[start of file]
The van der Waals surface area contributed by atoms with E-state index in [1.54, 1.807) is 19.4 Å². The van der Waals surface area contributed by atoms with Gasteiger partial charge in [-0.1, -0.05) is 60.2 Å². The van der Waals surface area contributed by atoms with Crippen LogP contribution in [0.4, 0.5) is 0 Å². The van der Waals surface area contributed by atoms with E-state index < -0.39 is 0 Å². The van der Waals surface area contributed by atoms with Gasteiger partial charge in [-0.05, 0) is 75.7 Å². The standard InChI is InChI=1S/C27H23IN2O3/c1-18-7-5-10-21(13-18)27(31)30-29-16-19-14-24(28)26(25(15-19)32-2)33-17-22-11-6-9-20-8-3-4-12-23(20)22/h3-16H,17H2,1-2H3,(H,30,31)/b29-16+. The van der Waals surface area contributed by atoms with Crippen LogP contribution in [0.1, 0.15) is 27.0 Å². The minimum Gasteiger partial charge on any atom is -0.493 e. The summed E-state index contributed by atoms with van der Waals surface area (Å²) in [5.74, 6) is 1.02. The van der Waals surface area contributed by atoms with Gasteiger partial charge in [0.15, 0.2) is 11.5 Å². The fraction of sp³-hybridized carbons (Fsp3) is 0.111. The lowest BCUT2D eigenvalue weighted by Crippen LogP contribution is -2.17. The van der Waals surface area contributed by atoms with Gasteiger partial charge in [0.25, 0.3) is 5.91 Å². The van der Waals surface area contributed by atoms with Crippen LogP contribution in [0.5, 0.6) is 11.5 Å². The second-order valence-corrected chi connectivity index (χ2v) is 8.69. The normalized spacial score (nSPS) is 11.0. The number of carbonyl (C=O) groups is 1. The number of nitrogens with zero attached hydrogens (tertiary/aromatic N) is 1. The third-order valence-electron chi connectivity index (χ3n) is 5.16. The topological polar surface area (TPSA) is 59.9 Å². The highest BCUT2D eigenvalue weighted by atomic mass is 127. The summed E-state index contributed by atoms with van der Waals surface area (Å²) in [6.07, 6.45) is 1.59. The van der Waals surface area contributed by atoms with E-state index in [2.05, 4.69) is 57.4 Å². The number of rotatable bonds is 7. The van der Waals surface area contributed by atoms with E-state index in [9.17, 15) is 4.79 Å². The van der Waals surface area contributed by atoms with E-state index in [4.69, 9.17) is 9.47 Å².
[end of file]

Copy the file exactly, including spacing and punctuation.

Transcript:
The van der Waals surface area contributed by atoms with E-state index in [1.54, 1.807) is 19.4 Å². The van der Waals surface area contributed by atoms with Gasteiger partial charge in [-0.1, -0.05) is 60.2 Å². The van der Waals surface area contributed by atoms with Crippen LogP contribution in [0.4, 0.5) is 0 Å². The van der Waals surface area contributed by atoms with E-state index < -0.39 is 0 Å². The van der Waals surface area contributed by atoms with Gasteiger partial charge in [-0.05, 0) is 75.7 Å². The standard InChI is InChI=1S/C27H23IN2O3/c1-18-7-5-10-21(13-18)27(31)30-29-16-19-14-24(28)26(25(15-19)32-2)33-17-22-11-6-9-20-8-3-4-12-23(20)22/h3-16H,17H2,1-2H3,(H,30,31)/b29-16+. The van der Waals surface area contributed by atoms with Crippen LogP contribution in [0.1, 0.15) is 27.0 Å². The minimum Gasteiger partial charge on any atom is -0.493 e. The summed E-state index contributed by atoms with van der Waals surface area (Å²) in [5.74, 6) is 1.02. The van der Waals surface area contributed by atoms with Gasteiger partial charge in [0.15, 0.2) is 11.5 Å². The fraction of sp³-hybridized carbons (Fsp3) is 0.111. The lowest BCUT2D eigenvalue weighted by Crippen LogP contribution is -2.17. The van der Waals surface area contributed by atoms with Gasteiger partial charge in [0.25, 0.3) is 5.91 Å². The van der Waals surface area contributed by atoms with Crippen LogP contribution in [0.5, 0.6) is 11.5 Å². The second-order valence-corrected chi connectivity index (χ2v) is 8.69. The normalized spacial score (nSPS) is 11.0. The number of carbonyl (C=O) groups is 1. The number of nitrogens with zero attached hydrogens (tertiary/aromatic N) is 1. The third-order valence-electron chi connectivity index (χ3n) is 5.16. The topological polar surface area (TPSA) is 59.9 Å². The highest BCUT2D eigenvalue weighted by atomic mass is 127. The summed E-state index contributed by atoms with van der Waals surface area (Å²) in [6.07, 6.45) is 1.59. The van der Waals surface area contributed by atoms with E-state index in [2.05, 4.69) is 57.4 Å². The number of rotatable bonds is 7. The van der Waals surface area contributed by atoms with E-state index in [9.17, 15) is 4.79 Å². The van der Waals surface area contributed by atoms with E-state index in [4.69, 9.17) is 9.47 Å².